If you ask 15 “fitness gurus” what the most important thing to do in the gym is, you’ll probably get 15 different answers, and 14 of them will probably be rooted in a product/service offered by the fitness guru. And that’s not to say that the services offered by gurus aren’t effective, but it is crucial to be aware of these self-beneficial marketing tactics. The true keys to success in the gym are independent of any one fitness program and are far simpler than you might think.
Here are my 3 keys to success in the gym:
1. Show up and work hard
Once you get to the gym, the most important thing is working hard enough to challenge yourself. There’s no need to train to absolute failure to the point where you can’t walk or move your arms the next day, but your rate of perceived exertion by the last couple reps of an exercise should be 8-9 out of 10. The second component to working hard is not just working hard once, but working hard for enough sets/reps of various exercises that you optimize your training sessions across a given week. At minimum, you want to perform 10 sets per body part per week. As an example, if you performed 5 sets of leg exercises on Monday and 5 sets of chest exercises on Tuesday, you’d at least want to perform 5 sets of leg exercises and 5 sets of chest exercises another day of the week to finish out the minimum 10 sets per week.
2. Progress over time
In the previous key to success, I mentioned performing multiple sets of an exercise for a given body part in a given week. If you were to use the exact same weight for those sets this week, next week, and forever into the future, you would quickly plateau and not continue to make progress. In order to make progress over time, you must progressively overload the weight you lift. This may sound intimidating, but all it means is to safely increase the weight lifted over time. Small, incremental changes add up to big changes over time. If you lift 100 pounds on an exercise this week, 105 the next, and 110 the week after that, then you’re doing great. Consistent progressive overload means consistent gains (using the term ‘gains’ very loosely here to mean literally anything, strength gains, muscular gains, gains in which you actually lose fat, gains in which you get closer to your desired shape, etc.).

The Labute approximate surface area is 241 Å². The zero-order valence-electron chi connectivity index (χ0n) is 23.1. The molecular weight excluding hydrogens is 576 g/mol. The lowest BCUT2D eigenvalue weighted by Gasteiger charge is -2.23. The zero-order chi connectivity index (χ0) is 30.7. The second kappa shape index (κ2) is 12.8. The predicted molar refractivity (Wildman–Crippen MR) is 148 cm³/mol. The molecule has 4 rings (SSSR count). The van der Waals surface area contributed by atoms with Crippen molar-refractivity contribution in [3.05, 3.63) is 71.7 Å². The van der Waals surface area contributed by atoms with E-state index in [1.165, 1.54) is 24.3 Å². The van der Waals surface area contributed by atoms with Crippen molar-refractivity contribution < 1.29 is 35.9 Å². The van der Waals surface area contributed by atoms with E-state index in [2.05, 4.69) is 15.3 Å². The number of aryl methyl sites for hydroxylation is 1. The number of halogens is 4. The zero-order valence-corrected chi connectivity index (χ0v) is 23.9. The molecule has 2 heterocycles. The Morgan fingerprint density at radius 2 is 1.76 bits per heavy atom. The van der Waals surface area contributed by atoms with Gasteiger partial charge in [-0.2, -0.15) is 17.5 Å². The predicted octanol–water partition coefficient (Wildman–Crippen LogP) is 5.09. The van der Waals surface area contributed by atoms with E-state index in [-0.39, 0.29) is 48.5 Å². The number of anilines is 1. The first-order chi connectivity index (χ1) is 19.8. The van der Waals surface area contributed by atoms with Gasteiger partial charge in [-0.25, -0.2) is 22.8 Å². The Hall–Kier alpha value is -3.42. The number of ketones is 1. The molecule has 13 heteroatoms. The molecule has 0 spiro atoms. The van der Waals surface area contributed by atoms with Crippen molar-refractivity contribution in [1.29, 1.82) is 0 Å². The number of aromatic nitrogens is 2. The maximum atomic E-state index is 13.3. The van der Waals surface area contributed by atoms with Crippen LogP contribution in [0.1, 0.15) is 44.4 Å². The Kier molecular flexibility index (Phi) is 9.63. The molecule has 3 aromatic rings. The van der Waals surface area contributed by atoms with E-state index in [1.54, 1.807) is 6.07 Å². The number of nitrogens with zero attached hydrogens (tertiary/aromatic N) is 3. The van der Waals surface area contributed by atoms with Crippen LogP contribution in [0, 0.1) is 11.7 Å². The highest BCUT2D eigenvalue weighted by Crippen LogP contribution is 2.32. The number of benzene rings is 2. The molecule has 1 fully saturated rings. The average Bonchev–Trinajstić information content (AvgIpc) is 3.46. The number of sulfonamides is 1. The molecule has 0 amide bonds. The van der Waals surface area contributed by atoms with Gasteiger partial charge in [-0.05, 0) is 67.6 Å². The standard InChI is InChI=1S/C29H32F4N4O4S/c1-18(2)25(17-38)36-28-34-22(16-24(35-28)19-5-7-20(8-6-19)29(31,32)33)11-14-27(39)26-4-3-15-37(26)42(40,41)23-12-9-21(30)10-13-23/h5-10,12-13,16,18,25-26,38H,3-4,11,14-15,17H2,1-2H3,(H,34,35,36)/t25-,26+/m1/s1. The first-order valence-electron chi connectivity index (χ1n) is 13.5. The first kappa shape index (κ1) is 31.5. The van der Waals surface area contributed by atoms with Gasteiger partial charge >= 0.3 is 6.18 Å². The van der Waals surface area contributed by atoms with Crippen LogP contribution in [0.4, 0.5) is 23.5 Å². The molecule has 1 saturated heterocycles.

In my personal experience, working out really sucked at the beginning. I was lethargic, I was busy, and I was going about the whole fitness journey thing completely on my own. I started and stopped about a million times because I got a fitness coach. And that fitness coach put me in an online community of strangers all over the country who were also doing this whole fitness journey thing. And that was really cool to me. So cool, in fact, that I haven’t stopped working out since I joined that group. That doesn’t mean you have to join an online fitness community or that it would work for you, but it did work for me. And it does lead me to believe that some aspect of accountability is crucial for ensuring your prolonged success with fitness. Whether it’s daily/weekly check-ins with a friend, working out with a friend, working out with a personal trainer, having an online coach, joining an in-person community, joining an online community, or a mixture of all of the above, accountability works wonders for your fitness journey.
So, show up. Work hard (but not too hard). Progress steadily over time. And find a source of accountability that works for you. Do all of those things, and you’ll make gains. I guarantee it.
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